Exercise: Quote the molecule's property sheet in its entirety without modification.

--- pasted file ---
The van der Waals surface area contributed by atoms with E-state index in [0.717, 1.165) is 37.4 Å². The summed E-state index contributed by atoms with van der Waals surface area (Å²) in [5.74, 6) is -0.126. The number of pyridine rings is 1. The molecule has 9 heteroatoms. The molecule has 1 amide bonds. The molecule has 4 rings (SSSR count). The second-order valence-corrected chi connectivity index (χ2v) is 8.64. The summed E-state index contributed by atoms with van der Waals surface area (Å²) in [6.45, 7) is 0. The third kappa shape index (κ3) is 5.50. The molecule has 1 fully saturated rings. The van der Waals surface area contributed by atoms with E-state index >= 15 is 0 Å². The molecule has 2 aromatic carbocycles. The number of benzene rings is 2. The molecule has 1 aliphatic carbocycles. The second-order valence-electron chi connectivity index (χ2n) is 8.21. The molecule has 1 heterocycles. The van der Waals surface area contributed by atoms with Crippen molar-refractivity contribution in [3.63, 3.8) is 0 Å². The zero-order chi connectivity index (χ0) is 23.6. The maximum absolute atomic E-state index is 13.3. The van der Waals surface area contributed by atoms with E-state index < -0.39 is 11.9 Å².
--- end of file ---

The van der Waals surface area contributed by atoms with E-state index in [0.717, 1.165) is 37.4 Å². The summed E-state index contributed by atoms with van der Waals surface area (Å²) in [5.74, 6) is -0.126. The number of pyridine rings is 1. The molecule has 9 heteroatoms. The molecule has 1 amide bonds. The molecule has 4 rings (SSSR count). The second-order valence-corrected chi connectivity index (χ2v) is 8.64. The summed E-state index contributed by atoms with van der Waals surface area (Å²) in [6.45, 7) is 0. The third kappa shape index (κ3) is 5.50. The molecule has 1 fully saturated rings. The van der Waals surface area contributed by atoms with E-state index >= 15 is 0 Å². The molecule has 2 aromatic carbocycles. The number of benzene rings is 2. The molecule has 1 aliphatic carbocycles. The second-order valence-electron chi connectivity index (χ2n) is 8.21. The molecule has 1 heterocycles. The van der Waals surface area contributed by atoms with Crippen molar-refractivity contribution in [3.63, 3.8) is 0 Å². The zero-order chi connectivity index (χ0) is 23.6. The maximum absolute atomic E-state index is 13.3. The van der Waals surface area contributed by atoms with E-state index < -0.39 is 11.9 Å².